1999 International Cultural Tourism Charter
ICOMOS, the International Council on Monuments and Sites, is the author of the International Cultural Tourism Charter. The 1999 version of the charter remains a key standard setting document. The ICTC undertook a review to reflect on the significant changes in the cultural tourism environment in the 21st century: including ‘mass cultural tourism’, disaster and pandemic response, the democratisation of heritage values and acknowledgement of tourists as vital stakeholders – alongside local communities – in heritage protection at cultural heritage tourism destinations, resulting in the 2022 International Charter for Cultural Heritage Tourism.
Excerpt from 1999 ICOMOS International Cultural Tourism Charter
Heritage is a broad concept and includes the natural as well as the cultural environment. It encompasses landscapes, historic places, sites and built environments, as well as biodiversity, collections, past and continuing cultural practices, knowledge and living experiences. It records and expresses the long processes of historic development, forming the essence of diverse national, regional, indigenous and local identities and is an integral part of modern life. It is a dynamic reference point and positive instrument for growth and change. The particular heritage and collective memory of each locality or community is irreplaceable and an important foundation for development, both now and into the future.
At a time of increasing globalization, the protection, conservation, interpretation and presentation of the heritage and cultural diversity of any particular place or region is an important challenge for people everywhere. However, management of that heritage, within a framework of internationally recognized and appropriately applied standards, is usually the responsibility of the particular community or custodian group.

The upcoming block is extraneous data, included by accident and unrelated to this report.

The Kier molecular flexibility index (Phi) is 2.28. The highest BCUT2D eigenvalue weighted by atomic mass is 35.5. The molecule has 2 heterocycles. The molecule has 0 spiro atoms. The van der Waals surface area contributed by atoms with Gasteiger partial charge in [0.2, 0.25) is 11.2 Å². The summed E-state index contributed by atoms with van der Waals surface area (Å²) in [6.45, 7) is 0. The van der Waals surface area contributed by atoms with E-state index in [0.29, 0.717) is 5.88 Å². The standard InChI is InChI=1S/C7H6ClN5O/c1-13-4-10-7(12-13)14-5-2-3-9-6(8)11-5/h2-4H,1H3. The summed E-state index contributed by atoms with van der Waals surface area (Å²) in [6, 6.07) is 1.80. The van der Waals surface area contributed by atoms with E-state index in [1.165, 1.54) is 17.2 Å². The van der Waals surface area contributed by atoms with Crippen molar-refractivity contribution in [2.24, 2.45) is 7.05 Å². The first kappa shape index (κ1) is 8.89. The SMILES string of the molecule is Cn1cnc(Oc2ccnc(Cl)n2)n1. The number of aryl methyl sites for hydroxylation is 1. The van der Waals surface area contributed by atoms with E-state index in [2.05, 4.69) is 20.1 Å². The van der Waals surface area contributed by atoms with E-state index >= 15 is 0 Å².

A primary objective for managing heritage is to communicate its significance and need for its conservation to its host community and to visitors. Reasonable and well managed physical, intellectual and/or emotive access to heritage and cultural development is both a right and a privilege. It brings with it a duty of respect for the heritage values, interests and equity of the present-day host community, indigenous custodians or owners of historic property and for the landscapes and cultures from which that heritage evolved.
Domestic and international tourism continues to be among the foremost vehicles for cultural exchange, providing a personal experience, not only of that which has survived from the past, but of the contemporary life and society of others. It is increasingly appreciated as a positive force for natural and cultural conservation. Tourism can capture the economic characteristics of the heritage and harness these for conservation by generating funding, educating the community and influencing policy. It is an essential part of many national and regional economies and can be an important factor in development, when managed successfully.
Tourism should bring benefits to host communities and provide an important means and motivation for them to care for and maintain their heritage and cultural practices. The involvement and co-operation of local and/or indigenous community representatives, conservationists, tourism operators, property owners, policy makers, those preparing national development plans and site managers is necessary to achieve a sustainable tourism industry and enhance the protection of heritage resources for future generations.